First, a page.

In 2004, Garry McBee injured his right shoulder on the job. At the time, he was working for Blue Ribbon Rentals, Inc. in Cuyahoga Falls, Ohio. As a result of his injury, he received temporary total disability benefits from October 2004 to March 2006.
That seems pretty straightforward, right? It is, until you get to the part of the story where McBee was working for his wife’s business during those eighteen months. Then it becomes an issue that conflicts with the State of Ohio: According to their workers compensation law, claimants are prohibited from receiving temporary total disability benefits while working. During this time, McBee was not compensated for his time at McBee Auto Sales, but court records do show that he was listed as the company’s general manager and handled the company’s finances.
The Industrial Commission of Ohio found that temporary total disability benefits should not have been paid to McBee and that he had committed fraud by submitting disability paperwork certifying that he was not working. McBee’s defense was that he was unaware that unpaid activity was work. He appealed the decision.
An appellate court upheld the decision regarding the payment of disability benefits, but asserted that McBee did not, in fact, commit fraud. The Ohio Supreme Court agreed this in a unanimous decision; the court found that, while his actions generated income for his family, Garry McBee didn’t know that his time at McBee Auto Sales was defined as work under Ohio law.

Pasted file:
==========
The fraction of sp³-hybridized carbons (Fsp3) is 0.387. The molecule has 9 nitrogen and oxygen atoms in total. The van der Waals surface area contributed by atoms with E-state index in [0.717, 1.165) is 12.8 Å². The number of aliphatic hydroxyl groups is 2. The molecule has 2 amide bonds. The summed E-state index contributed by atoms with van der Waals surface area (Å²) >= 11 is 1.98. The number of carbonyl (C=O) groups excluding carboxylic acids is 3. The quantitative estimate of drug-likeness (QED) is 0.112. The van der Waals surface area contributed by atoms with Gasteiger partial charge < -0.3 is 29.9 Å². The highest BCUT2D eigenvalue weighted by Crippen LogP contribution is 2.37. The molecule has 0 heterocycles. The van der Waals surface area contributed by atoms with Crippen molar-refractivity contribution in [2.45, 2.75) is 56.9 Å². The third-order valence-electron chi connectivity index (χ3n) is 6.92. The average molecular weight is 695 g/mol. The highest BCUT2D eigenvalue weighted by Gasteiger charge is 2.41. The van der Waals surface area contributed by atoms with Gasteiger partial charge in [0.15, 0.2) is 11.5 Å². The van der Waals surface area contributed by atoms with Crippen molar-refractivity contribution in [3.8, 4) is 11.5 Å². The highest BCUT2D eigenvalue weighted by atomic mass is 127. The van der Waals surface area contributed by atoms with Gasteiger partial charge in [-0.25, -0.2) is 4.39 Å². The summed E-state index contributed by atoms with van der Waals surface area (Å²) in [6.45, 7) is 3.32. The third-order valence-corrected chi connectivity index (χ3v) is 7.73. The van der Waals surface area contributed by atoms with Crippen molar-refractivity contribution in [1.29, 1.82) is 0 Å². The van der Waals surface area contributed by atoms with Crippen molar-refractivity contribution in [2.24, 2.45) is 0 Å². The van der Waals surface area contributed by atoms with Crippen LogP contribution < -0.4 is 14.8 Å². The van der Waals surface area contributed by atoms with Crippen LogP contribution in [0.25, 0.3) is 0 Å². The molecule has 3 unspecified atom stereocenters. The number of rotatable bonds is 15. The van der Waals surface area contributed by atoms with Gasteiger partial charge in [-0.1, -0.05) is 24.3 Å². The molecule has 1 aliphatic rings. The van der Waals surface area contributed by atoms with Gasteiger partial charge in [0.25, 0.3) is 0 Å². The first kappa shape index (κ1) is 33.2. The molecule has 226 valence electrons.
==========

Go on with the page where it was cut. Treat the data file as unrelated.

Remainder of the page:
“Our examination of the evidence reveals nothing from which we can infer that McBee recognized that the activities in question could be construed as work,” the ruling reads. “If McBee was asked at (a) hearing whether he knew that work included some unpaid activities, the commission’s order does not reflect it.
“Where a claimant receives wages or other direct compensation for activities
performed, it is easy to infer that the claimant has knowledge that his activities constitute work. If the claimant conceals his receipt of wages, it is again easy to infer the requisite intent. But the inference to knowledge and intent is not so easy when the claimant receives no wages or direct compensation for activities performed. Where it is determined on a case-by-case basis that the claimant has engaged in activities that generate income to a business he does not own, and on that basis, work is the conclusion, the inference to knowledge and intent is not so easy.”
McBee will likely have to pay back those benefits, as he was not entitled to them. According to this decision, they are considered overpayment.
Georgia, like Ohio and other states with their own workers’ compensation statutes, will not look favorably on an injured workers who receives temporary total disability benefits and engages in work at the same time. But what constitutes “work”? It can vary by the circumstances.
Don’t make the mistakes that Garry McBee made and try to figure out the system on your own. Contact our firm; we are knowledgeable in Georgia Workers Compensation laws and can advise you as to your rights and responsibilities as an injured worker in Georgia.